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As wide income disparity persists, Philippines to remain among poorest in SE Asia – EIU

In its latest report, the Economic Intelligence Unit said the Philippine economy would continue to be “marked by wide inequalities of income, and the disparity between the richest and poorest households would stay particularly acute.” File photo

MANILA, Philippines - The Philippines remains one of the poorest in Southeast Asia despite robust economic  growth in the past few years, the Economic Intelligence Unit (EIU) said.

In its latest report, the London-based think tank said the Philippine economy would continue to be “marked by wide inequalities of income, and the disparity between the richest and poorest households would stay particularly acute.”

The EIU is the research and analysis segment of the Economist Group, which also publishes the prestigious publication, The Economist.

By 2019, “the Philippines will remain one of Southeast Asia’s poorest economies with a lower level of GDP (gross domestic product) per head than the majority of the region’s other major economies, the EIU said.

The EIU noted that large numbers of Filipinos would continue to live in poverty despite recent economic gains achieved by the country. 

It said the rural poor would benefit only to the extent that the government directs spending towards improving the quality of essential services, such as education, healthcare and transport.

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Citing 2014 data, the research group described the Philippines as a small market, with a GDP per head estimated at only $2,843 at market exchange rates and $6,914 at purchasing power parity rates in 2014.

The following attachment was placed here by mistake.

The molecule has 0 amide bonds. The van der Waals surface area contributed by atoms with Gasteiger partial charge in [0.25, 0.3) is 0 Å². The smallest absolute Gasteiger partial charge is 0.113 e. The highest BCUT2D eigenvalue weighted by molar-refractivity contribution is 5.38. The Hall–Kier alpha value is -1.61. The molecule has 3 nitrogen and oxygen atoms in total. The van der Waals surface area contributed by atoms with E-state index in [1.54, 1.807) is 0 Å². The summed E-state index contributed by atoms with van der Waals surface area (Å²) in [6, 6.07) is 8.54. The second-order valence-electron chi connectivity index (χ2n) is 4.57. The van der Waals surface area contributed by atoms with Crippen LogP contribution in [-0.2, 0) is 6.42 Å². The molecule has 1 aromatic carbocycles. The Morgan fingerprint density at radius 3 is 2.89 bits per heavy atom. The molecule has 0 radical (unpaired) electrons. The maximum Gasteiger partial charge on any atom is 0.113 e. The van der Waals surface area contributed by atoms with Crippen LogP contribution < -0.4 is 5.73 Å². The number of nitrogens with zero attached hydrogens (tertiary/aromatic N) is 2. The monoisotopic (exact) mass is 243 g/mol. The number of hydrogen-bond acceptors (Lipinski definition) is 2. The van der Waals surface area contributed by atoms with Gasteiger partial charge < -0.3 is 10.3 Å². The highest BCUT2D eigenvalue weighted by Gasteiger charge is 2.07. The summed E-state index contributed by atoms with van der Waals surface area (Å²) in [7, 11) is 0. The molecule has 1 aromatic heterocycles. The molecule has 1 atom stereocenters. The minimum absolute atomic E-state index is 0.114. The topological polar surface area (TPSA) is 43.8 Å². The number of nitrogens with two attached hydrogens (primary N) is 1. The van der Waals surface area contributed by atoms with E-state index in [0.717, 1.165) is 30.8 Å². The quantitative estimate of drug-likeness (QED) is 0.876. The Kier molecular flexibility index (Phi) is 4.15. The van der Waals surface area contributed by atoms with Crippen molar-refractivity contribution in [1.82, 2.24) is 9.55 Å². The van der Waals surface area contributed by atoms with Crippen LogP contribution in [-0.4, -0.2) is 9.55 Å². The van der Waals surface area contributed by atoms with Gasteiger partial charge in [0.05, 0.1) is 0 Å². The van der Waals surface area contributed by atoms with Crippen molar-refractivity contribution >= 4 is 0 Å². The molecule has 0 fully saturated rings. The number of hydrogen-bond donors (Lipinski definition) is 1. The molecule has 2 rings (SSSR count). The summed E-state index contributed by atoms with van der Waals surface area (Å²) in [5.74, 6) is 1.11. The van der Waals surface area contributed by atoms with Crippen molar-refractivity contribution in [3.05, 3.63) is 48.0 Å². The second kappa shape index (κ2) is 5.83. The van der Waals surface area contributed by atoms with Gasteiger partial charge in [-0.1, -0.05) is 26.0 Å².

The EIU has forecast Philippines’ per capita income to increase to $4,549 by 2019  from the present $2,843.

After declining in US dollar terms in 2009, personal disposable income has recovered in recent years, and this trend is set to continue gradually in 2015 to 2019, the EIU said.

Among the more affluent middle class, a number of trends may influence domestic demand and cause it to strengthen, it added.

Strong inflows of remittances from Filipinos working abroad, relatively low interest rates and stronger job growth have buoyed consumer expenditure.

Apart from this, the EIU noted that the Philippines banks have been moving away from their traditional areas of activity towards an increasing emphasis on retail financial products, such as loans for housing and cars, and debit and credit cards.

Growth in credit-card use, in particular, has accelerated strongly in recent years, the EIU said.

Government transfers, notably in the form of the conditional cash-transfers (CCT) program, which requires parents to send their children to school and have regular health checks in exchange for cash handouts, have facilitated growth in the private consumption of lower-income brackets in recent years.

Some 52 percent of household spending went towards basic necessities such as food in 2013.

“Although poverty will remain a problem, continuing healthy rates of economic expansion in 2015-2019 will also benefit the poorer segments of the population,” the think tank added.

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